‘How long will our stories remain rom-coms?’: Yasir Hussain says censorship needs to be fixed for entertainment industry to grow

‘How long will our stories remain rom-coms?’: Yasir Hussain says censorship needs to be fixed for entertainment industry to grow

The actor appeared on a podcast where he spoke about film censorship in Pakistan, the role of women in dramas and his film Javed Iqbal being censored.
02 Aug, 2022

Actor Yasir Hussain has starred in a lot of movies and TV shows — his film Javed Iqbal: The Untold Story Of A Serial Killer is ready but hasn’t been released due to censor board approval and he’s starring in currently airing drama Badshah Begum — but he still has a lot to say about censorship and the way industry is going.

On Saturday, he made a guest appearance on Junaid Akram’s podcast where he started off by discussing his film Javed Iqbal: The Untold Story Of A Serial Killer making it to UK Asian Film Festival. He also discussed filming dramas and how he’s baffled at what does well.

“There are ratings for such things and people are watching such shows and that baffles me. We made Badshah Begum, we went to shoot in big havelis, they showed a different environment for me in the show with fields, canals and waterfalls but it doesn’t get the same ratings as dramas that show a woman being abused, which is strange. There are dramas such as Ranjha Ranjha Kardi, Ullu Baraye Farokht Nahi, other dramas by Kashif Nisar, all have different storylines and are great but they don’t get enough ratings.”

He revealed that his next project is about four boys and girls who want to work in theatre but bump into a kingpin of sorts who traps the four theatre aficionados. This show, he said, is made in Islamabad and will be different from the same neighbourhood the host claimed is shown in all other TV dramas these days.

The conversation then moved on to Hussain’s thoughts on the role women are playing in TV shows and how dramas portray the ‘right woman’ as the one who bears all injustices committed against her while the ‘characterless’ ones wear sleeveless or pant shirts.

“I feel strongly about our country moving away or closing down everything all at once. We should become a proper Islamic state and finish the film industry, drama, radio, theatre and dance. And if someone wants to [continue doing these things], they should just move out. And if we cannot do that, then we should just move a step ahead, which by no means means that we should remove our clothes — we should promote art with the respect it’s given throughout the world,” he said.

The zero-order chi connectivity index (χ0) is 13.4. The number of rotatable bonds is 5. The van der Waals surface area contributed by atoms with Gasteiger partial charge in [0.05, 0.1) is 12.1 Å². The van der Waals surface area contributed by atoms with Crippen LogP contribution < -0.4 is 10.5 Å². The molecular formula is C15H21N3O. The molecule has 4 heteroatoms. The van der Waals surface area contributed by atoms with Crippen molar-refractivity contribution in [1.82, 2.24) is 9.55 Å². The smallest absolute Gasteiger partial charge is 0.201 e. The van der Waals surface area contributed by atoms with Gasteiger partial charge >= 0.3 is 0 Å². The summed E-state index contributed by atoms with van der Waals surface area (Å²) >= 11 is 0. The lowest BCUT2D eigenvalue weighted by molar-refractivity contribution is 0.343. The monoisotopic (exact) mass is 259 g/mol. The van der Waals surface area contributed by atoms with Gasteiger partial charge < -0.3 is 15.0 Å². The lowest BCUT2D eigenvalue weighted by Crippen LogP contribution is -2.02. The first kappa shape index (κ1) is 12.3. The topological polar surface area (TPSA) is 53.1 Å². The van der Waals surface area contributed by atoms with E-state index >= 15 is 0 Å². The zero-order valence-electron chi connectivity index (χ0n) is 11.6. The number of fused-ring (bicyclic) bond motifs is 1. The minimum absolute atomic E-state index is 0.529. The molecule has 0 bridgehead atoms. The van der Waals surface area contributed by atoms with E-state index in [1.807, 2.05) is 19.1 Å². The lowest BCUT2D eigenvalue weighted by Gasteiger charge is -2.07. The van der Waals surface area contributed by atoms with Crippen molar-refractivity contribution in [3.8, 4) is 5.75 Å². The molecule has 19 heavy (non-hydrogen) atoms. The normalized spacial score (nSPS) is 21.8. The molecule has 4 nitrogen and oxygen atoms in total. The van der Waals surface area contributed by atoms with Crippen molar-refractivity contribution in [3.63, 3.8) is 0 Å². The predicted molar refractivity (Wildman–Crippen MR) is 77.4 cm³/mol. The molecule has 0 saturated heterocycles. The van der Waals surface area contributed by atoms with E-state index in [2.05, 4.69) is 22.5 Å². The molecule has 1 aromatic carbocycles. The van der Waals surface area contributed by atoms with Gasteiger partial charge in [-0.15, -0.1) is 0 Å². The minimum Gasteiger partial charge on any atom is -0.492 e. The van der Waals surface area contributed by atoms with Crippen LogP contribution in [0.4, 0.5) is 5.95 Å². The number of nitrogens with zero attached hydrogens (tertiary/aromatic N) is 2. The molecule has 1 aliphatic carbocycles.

Hussain gave example of Iran and its flourishing film industry that has bagged an Oscar and lauded it for not censoring a film if the topic doesn’t suit the country. “Whenever I’ve written a drama, no woman has been portrayed as helpless. I wrote Karachi Se Lahore where Ayesha Omar’s character has three men come beg for her jeep to go for a trip only for her to set a condition that she and her brother will come along. She would wear kameez shalwar as well as jeans. I didn’t stereotype her [and make her full of] innocence and wear just a kameez shalwar and show that pant shirt would make her a bad woman.”

He said Saba Qamar in Lahore Se Aagey was never a weak character and Kubra Khan’s character from Shadi Mubarak Ho was a strong-headed woman. He said he still doesn’t get why women need to be shown as the weaker character on screen.

When questioned about the role of censorship in the country, Hussain said when Javed Iqbal’s poster was shared, it excited everyone because of what the film was based on. Similarly, he talked about film Joyland that went to the Cannes Film Festival and got a standing ovation.

“Is this a joke? These people are giving standing ovations to your work. Now show me how this film will release in Pakistan, because it won’t. Why? Because the film is about a married man falling in love with a transgender [person]. It’s a story, it doesn’t mean you’re promoting it. For how long will your stories remain rom-coms?” he demanded.
“[How long will] a hero do comedy, impress the heroine, they’ll sing songs, they’ll fight, there will be a speech at a wedding and the hero will come out in a typical Ranbir Kapoor shot? How long will that go on for?”

The actor said that Javed Iqbal is also our very own story as the actual incident took place in Lahore, which is why it isn’t being accepted. “As long as there’s no acceptance, a certain type of movies or content can’t be made. Censorship needs to be fixed. Across the world, being ‘censored’ means that this thing of yours can’t be watched by a certain age group and then it is granted a licence. It doesn’t mean that after adding beep beep beep you cancel the premiere.”

The actor argued that things trending on Twitter and Netflix needs to be taken into account when it comes to censorship.

Lastly, Hussain clarified his past comment on Turkish dramas airing in Pakistan and that he has “no issues” with Dirilis: Ertugrul and its lead actor. “[It’s just like] people are talking about Doctor Strange, which is just a film. But our nation is ahead when it comes to TV dramas and then there comes a show like Ertugrul and playing that on national TV… In exchange if they play one of our drams on national TV then only is it a fair deal, just like how they are currently doing a joint production.”

He said if actors here act day and night for a certain project and then an international show gets the limelight, it’s unfair unless a show from our country is being screen in the same way in that country as it benefits both industries.